John Cooper double murders trial told of death smell
Two former police dog handlers were led to the bodies of two murder victims on the Pembrokeshire coastal path by the "smell of death," a jury has heard.
The officers were looking for Peter and Gwenda Dixon of Oxfordshire, who were shot while out walking in 1989.
John Cooper, 66, from Letterston, Pembrokeshire, denies the killings.
He also denies murdering brother and sister Richard and Helen Thomas at Scoveston Park in 1985, and other charges at Swansea Crown Court.
Retired police dog handler Michael Calas told the jury that on 5 July, 1989 he was in a team looking for the Dixons who had been reported missing.
The court had earlier heard they were last seen alive on 29 June.
Mr Calas and his colleague Gwyndaf Lewis Jones noticed a "pungent smell" while checking a section of the path just west of Little Haven, and not far from where the holidaymakers had been camping.
He left the path and went down to what was described in court as a "plateau" on a cliff edge.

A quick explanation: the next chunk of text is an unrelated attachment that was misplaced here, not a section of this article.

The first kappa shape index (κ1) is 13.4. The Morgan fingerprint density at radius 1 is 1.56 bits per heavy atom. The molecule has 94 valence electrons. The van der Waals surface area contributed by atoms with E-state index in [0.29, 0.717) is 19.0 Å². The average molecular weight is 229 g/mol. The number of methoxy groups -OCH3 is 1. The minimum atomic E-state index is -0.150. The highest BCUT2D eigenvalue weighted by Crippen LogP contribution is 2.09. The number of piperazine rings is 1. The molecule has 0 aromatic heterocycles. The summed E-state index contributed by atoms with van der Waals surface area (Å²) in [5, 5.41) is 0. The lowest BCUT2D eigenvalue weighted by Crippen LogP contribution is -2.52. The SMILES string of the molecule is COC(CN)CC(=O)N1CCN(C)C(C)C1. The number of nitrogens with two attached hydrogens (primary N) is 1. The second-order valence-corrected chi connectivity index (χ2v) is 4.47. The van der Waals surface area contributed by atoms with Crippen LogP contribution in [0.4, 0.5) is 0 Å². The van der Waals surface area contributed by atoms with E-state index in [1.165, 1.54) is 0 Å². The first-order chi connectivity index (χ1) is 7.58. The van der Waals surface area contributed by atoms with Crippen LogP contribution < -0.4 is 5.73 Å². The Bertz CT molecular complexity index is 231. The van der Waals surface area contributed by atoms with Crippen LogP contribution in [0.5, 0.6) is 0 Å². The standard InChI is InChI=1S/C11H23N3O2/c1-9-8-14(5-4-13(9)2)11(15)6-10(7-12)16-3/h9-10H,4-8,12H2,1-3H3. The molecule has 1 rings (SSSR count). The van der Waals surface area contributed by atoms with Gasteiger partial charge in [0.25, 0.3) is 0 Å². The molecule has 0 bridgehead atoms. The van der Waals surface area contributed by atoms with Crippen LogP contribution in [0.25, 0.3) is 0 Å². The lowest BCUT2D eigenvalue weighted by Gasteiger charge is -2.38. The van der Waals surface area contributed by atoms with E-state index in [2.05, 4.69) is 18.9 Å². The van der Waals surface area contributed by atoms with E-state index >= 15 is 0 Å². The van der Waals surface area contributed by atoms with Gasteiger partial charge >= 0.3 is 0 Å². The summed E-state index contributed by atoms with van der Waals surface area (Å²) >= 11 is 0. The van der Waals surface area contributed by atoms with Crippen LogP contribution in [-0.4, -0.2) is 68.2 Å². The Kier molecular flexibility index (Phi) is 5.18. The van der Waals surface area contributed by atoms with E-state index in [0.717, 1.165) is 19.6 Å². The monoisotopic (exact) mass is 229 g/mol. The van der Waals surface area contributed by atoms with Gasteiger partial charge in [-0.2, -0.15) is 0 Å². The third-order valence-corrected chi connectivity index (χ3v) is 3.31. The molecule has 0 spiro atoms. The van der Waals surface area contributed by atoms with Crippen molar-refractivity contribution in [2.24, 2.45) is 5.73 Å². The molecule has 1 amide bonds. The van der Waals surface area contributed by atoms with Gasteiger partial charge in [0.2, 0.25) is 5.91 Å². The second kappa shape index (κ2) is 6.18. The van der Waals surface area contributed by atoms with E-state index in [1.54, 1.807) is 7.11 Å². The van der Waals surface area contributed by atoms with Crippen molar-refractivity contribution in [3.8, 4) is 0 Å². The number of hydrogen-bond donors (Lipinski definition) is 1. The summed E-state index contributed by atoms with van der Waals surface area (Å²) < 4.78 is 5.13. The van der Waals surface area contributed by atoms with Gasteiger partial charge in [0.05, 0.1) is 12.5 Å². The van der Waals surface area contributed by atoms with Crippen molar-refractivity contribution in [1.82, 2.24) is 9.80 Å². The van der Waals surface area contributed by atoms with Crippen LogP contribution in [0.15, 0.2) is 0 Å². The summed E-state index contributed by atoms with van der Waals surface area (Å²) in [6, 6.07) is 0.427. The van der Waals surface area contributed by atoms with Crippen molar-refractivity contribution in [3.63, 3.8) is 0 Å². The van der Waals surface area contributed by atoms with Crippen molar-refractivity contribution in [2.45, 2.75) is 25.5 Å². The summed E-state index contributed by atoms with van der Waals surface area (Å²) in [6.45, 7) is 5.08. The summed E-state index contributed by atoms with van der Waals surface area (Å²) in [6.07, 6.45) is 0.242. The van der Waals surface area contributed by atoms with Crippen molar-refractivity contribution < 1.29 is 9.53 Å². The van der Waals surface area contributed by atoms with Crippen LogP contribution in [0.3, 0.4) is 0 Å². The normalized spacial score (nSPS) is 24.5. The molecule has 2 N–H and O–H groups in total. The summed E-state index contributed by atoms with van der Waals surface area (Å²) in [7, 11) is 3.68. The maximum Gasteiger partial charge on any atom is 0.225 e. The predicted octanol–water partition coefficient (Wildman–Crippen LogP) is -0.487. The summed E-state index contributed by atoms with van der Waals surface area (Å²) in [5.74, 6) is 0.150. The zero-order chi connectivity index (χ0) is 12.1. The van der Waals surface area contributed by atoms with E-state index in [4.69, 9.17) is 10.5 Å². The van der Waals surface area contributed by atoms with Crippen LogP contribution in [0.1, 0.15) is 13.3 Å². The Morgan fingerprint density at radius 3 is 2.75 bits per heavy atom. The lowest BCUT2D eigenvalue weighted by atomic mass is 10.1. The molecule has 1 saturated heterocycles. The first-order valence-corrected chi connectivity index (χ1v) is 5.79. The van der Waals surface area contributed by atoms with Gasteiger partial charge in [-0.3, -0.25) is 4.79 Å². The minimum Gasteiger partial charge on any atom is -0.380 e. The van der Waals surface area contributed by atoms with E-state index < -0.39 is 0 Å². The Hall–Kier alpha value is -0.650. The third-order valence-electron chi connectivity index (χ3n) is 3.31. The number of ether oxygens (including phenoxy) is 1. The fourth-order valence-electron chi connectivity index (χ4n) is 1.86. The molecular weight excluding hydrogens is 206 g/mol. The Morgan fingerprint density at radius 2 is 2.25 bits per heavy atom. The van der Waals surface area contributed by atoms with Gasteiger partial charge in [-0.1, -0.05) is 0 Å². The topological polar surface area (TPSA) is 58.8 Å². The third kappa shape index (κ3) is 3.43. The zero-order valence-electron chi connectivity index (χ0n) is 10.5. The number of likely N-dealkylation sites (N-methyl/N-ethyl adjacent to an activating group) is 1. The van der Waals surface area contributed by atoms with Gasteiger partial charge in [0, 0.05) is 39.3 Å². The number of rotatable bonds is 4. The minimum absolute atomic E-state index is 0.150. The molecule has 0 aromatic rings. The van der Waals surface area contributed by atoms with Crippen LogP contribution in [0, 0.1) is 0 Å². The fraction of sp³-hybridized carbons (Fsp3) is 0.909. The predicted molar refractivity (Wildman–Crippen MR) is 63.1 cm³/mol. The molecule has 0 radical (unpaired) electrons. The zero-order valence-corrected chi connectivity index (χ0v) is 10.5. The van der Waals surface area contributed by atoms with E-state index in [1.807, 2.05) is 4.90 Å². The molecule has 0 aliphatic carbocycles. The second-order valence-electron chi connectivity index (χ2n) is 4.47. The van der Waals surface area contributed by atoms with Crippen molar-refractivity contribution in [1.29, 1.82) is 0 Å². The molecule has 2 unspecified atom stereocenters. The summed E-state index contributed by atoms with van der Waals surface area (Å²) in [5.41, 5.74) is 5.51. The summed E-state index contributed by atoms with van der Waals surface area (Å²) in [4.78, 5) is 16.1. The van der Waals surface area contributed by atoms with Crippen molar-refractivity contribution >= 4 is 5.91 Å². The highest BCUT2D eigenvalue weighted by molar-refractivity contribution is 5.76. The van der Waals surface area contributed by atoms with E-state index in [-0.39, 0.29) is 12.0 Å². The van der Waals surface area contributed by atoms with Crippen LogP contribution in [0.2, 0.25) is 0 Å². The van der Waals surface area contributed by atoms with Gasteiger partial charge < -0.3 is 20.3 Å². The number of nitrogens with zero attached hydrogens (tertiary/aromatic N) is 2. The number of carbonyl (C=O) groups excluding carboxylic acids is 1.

He saw the body of Mrs Dixon before he found that of her husband.
Former Home Office pathologist Prof Bernard Knight described to the jury how he arrived at the scene later that day.
He said the partly-concealed body of Mrs Dixon was found face down in a heavily wooded area and that of her husband on the edge of a cliff face with his arms bound behind his back.
Prof Knight said Mrs Dixon had been shot twice - once in the centre of the back and once in the chest.
A post mortem examination later revealed she had also suffered a "substantial" blow to the head.
Her husband had been shot three times - in the back, the front and in the face.
Prof Knight said all the wounds were consistent with being shot with a 12-bore shot gun from close range, and a degree of precision had been used.
"As with the lady they [the shot gun wounds] were not contact but short range - anything from inches to a maximum of a couple of feet," he said.
The court heard the couple had decided to take one last walk while their tent dried, before heading home to Oxfordshire.
The owner of the camp site became worried after a few days when they did not return to their tent, and police were later called when the Dixons' son called the site to check on them.
Earlier, the jury heard a statement from farm labourer Neil Evans, who described how Mr Cooper occasionally visited Scoveston Park to buy hay.
He also said he once witnessed an argument between Mr Cooper and Richard Thomas over the price of hay.
Mr Cooper is also accused of five robberies, rape and indecent assault relating to an incident in 1996.
He denies all the charges and the trial continues.